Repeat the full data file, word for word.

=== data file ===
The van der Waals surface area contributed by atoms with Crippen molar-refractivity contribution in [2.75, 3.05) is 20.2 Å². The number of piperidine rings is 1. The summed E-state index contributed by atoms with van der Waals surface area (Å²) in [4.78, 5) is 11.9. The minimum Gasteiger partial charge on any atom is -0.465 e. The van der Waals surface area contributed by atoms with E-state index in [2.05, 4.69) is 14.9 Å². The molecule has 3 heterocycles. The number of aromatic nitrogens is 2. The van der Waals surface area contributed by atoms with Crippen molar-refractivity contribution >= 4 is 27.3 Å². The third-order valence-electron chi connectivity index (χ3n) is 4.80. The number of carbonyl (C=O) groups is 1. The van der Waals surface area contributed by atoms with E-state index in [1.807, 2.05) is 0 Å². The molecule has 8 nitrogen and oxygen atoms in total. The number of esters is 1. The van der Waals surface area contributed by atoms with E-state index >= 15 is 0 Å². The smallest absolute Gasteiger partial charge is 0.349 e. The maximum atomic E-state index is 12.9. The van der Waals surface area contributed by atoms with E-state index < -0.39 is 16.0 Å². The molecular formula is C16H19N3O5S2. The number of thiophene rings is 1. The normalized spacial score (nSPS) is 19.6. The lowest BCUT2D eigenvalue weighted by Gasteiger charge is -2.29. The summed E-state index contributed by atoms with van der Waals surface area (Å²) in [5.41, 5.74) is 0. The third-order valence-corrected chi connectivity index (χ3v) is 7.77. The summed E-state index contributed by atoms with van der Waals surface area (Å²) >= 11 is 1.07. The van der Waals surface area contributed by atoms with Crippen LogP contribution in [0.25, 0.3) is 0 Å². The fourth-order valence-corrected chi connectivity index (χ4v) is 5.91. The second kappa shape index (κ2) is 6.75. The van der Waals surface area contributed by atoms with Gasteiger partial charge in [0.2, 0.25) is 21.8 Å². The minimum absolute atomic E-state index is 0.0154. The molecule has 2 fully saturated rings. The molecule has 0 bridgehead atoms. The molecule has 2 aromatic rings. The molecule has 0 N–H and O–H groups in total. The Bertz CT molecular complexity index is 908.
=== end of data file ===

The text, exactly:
The van der Waals surface area contributed by atoms with Crippen molar-refractivity contribution in [2.75, 3.05) is 20.2 Å². The number of piperidine rings is 1. The summed E-state index contributed by atoms with van der Waals surface area (Å²) in [4.78, 5) is 11.9. The minimum Gasteiger partial charge on any atom is -0.465 e. The van der Waals surface area contributed by atoms with E-state index in [2.05, 4.69) is 14.9 Å². The molecule has 3 heterocycles. The number of aromatic nitrogens is 2. The van der Waals surface area contributed by atoms with Crippen molar-refractivity contribution >= 4 is 27.3 Å². The third-order valence-electron chi connectivity index (χ3n) is 4.80. The number of carbonyl (C=O) groups is 1. The van der Waals surface area contributed by atoms with E-state index in [1.807, 2.05) is 0 Å². The molecule has 8 nitrogen and oxygen atoms in total. The number of esters is 1. The van der Waals surface area contributed by atoms with E-state index >= 15 is 0 Å². The smallest absolute Gasteiger partial charge is 0.349 e. The maximum atomic E-state index is 12.9. The van der Waals surface area contributed by atoms with E-state index < -0.39 is 16.0 Å². The molecular formula is C16H19N3O5S2. The number of thiophene rings is 1. The normalized spacial score (nSPS) is 19.6. The lowest BCUT2D eigenvalue weighted by Gasteiger charge is -2.29. The summed E-state index contributed by atoms with van der Waals surface area (Å²) in [5.41, 5.74) is 0. The third-order valence-corrected chi connectivity index (χ3v) is 7.77. The summed E-state index contributed by atoms with van der Waals surface area (Å²) >= 11 is 1.07. The van der Waals surface area contributed by atoms with Crippen LogP contribution in [0.25, 0.3) is 0 Å². The fourth-order valence-corrected chi connectivity index (χ4v) is 5.91. The second kappa shape index (κ2) is 6.75. The van der Waals surface area contributed by atoms with Gasteiger partial charge in [0.2, 0.25) is 21.8 Å². The minimum absolute atomic E-state index is 0.0154. The molecule has 2 fully saturated rings. The molecule has 0 bridgehead atoms. The molecule has 2 aromatic rings. The molecule has 0 N–H and O–H groups in total. The Bertz CT molecular complexity index is 908.